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Forms of Ownership

 

There are several forms of fee simple ownership:

 

Tenants in Common

A form for taking title when two or more people buy property and own it together with either equal or unequal shares.  If any one of the tenants in common dies, the interest passes to the heirs, not to the remaining tenants.

 

Survivorship Tenancy

(Joint and Survivorship)

Two or more persons may acquire title to real estate.  Each has an undivided percentage of interest.  Upon death of one of the joint tenants, that particular interest automatically passes to the surviving tenants.

 

Estate by the Entireties

Repealed as of April 4 1985

 

Transfer on Death Beneficiary

Effective in 2000, the property owner may designate by recording a Transfer on Death Designation Affidavit listing one or more parties who should receive title after the property owner is deceased.  The party or parties who are listed on the affidavit are known as the Transfer on Death Beneficiaries.  Title to the property does not pass or vest in the Transfer on Death Beneficiaries until the owner dies. The owner can sell or mortgage the property without the consent of those beneficiaries. When the property owner dies, the beneficiaries need to record an Affidavit for Transfer on Death together with a certified copy of the death certificated for the property owner.

 

Contact your attorney for more information or a more detailed explanation regarding how title can be vested.

Types of Deeds

 

General Warranty Deed

This is the most common form of deed in Ohio.  The seller warrants title to be free and clear except as stated in the deed.  The seller takes on responsibility for soundness of the entire chain of title.  Although the seller’s warranties are desirable, title insurance has reduced their importance.  Buyers and lenders generally rely on title insurance to protect investments.  Therefore, title insurance is also a benefit to the seller as it may reduce actual exposure if old title defects arise.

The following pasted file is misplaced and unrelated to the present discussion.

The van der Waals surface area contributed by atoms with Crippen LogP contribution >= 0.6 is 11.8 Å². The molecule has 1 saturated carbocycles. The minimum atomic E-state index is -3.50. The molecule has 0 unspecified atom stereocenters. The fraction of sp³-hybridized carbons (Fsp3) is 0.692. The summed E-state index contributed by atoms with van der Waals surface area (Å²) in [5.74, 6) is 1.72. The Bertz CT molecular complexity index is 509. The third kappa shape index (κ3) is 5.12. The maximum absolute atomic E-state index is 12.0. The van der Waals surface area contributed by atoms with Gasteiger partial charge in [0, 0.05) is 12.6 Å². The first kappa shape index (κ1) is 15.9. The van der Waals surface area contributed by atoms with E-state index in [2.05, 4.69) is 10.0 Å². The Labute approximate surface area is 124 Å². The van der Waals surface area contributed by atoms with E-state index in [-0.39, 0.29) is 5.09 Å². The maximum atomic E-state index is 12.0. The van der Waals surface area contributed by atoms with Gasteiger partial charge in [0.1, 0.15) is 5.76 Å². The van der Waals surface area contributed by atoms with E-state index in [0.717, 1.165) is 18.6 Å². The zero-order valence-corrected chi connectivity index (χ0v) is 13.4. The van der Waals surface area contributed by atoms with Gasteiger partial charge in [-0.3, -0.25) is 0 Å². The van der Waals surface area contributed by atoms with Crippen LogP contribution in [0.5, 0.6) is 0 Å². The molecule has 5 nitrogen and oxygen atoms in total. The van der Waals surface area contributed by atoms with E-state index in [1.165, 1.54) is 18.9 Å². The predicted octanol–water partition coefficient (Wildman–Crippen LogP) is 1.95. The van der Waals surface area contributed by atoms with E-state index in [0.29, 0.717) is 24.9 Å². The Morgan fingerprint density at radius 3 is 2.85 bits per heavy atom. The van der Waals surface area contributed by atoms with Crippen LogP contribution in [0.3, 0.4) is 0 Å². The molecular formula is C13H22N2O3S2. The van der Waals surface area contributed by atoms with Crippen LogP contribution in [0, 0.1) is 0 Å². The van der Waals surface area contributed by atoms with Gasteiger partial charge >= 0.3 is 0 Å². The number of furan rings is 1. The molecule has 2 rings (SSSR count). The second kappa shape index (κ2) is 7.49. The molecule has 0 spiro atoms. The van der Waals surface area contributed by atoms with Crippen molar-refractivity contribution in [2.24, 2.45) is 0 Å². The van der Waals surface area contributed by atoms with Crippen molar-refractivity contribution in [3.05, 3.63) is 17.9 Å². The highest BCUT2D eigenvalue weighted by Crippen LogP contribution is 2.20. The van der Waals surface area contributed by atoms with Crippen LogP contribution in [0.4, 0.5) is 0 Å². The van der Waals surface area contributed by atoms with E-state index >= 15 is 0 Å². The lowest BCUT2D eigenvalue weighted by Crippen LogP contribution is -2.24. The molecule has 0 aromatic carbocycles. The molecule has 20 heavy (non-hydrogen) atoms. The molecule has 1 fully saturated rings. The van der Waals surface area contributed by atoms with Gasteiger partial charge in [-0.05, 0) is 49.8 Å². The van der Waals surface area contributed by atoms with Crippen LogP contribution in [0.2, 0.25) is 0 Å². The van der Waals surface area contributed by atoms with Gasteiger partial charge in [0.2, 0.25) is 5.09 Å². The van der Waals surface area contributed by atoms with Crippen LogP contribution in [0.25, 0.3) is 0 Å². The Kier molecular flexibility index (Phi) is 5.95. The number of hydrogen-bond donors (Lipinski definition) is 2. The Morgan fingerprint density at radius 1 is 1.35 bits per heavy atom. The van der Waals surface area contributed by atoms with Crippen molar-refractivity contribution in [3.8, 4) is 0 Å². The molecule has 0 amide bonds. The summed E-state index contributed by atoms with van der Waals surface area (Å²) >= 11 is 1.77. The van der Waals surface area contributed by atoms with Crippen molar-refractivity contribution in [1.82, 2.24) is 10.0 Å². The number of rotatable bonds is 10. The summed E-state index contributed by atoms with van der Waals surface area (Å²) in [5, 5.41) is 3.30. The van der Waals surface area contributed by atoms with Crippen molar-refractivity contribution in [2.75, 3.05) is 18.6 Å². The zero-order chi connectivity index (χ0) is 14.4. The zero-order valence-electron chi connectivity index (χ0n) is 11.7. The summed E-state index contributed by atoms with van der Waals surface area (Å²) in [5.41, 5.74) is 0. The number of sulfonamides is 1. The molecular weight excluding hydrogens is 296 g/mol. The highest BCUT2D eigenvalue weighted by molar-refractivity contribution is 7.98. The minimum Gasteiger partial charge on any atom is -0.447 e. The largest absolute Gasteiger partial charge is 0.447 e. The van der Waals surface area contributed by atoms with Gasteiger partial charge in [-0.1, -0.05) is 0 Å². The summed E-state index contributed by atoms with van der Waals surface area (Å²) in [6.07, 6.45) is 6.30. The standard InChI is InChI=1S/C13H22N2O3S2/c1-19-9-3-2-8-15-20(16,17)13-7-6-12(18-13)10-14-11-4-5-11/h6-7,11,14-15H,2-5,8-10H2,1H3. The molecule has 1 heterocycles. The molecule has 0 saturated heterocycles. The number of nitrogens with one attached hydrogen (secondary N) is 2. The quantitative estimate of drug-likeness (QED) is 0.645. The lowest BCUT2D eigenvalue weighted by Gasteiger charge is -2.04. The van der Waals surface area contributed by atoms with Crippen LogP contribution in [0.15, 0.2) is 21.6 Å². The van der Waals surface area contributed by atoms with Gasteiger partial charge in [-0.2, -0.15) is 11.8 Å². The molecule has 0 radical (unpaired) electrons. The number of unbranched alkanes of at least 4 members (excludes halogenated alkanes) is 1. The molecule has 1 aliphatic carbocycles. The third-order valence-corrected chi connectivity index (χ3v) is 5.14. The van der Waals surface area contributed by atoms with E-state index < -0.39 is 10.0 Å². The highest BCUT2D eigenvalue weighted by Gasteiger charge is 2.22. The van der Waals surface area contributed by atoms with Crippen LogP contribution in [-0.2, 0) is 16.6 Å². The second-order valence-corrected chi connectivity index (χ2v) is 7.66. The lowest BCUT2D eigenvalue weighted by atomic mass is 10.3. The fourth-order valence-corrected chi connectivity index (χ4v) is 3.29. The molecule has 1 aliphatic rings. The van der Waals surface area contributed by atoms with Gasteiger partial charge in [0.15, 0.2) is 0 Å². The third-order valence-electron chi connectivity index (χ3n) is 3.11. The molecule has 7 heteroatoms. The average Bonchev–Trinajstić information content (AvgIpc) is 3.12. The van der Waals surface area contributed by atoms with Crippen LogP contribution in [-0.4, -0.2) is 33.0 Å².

Limited Warranty Deed

In Special circumstances, the seller only warrants title as to the period that he or she held title and is not responsible for matters previous to the seller’s acquisition.  A Limited Warranty Deed is often used on a commercial transaction where the seller and buyer agree to rely on title insurance for protection but require the seller to account, if necessary, for matters occurring during the seller’s ownership.  This form of deed may also be used when the seller is not in a position to make warranties as to the entire history of the title.

 

Quit Claim Deed

This is the simplest form of deed as it only conveys whatever interest the seller owns or may own.  No warranties are expressed or implied.  The buyer may not have recourse against the seller for defects in title, therefore title insurance is advisable whenever a buyer accepts a Quit Claim Deed.  This deed is typically used to clear a cloud on title or as a result of a court decree, such as a divorce decree.

 

Special Purpose Deed

Other types of deeds are necessary under particular situations, but since their application is limited, no description needs to be given here.  Such special purpose deeds include Sheriff’s Deed (foreclosure), Auditor’s Deed (tax sale) and Fiduciary Deed (Probate, Executors, Administrators, Guardians, Receivers, Commissioners, Trustees, and Bankruptcy).

 

Contact your attorney for advice regarding the deed form that should be used.

Miller Home Title  |  5326 Detroit Road  |  Sheffield Village Ohio 44035  |  (440) 934-3003 Office  |  800-745-0001 Fax  |  www.millerht.com

Image courtesy of ponsulak / FreeDigitalPhotos.net

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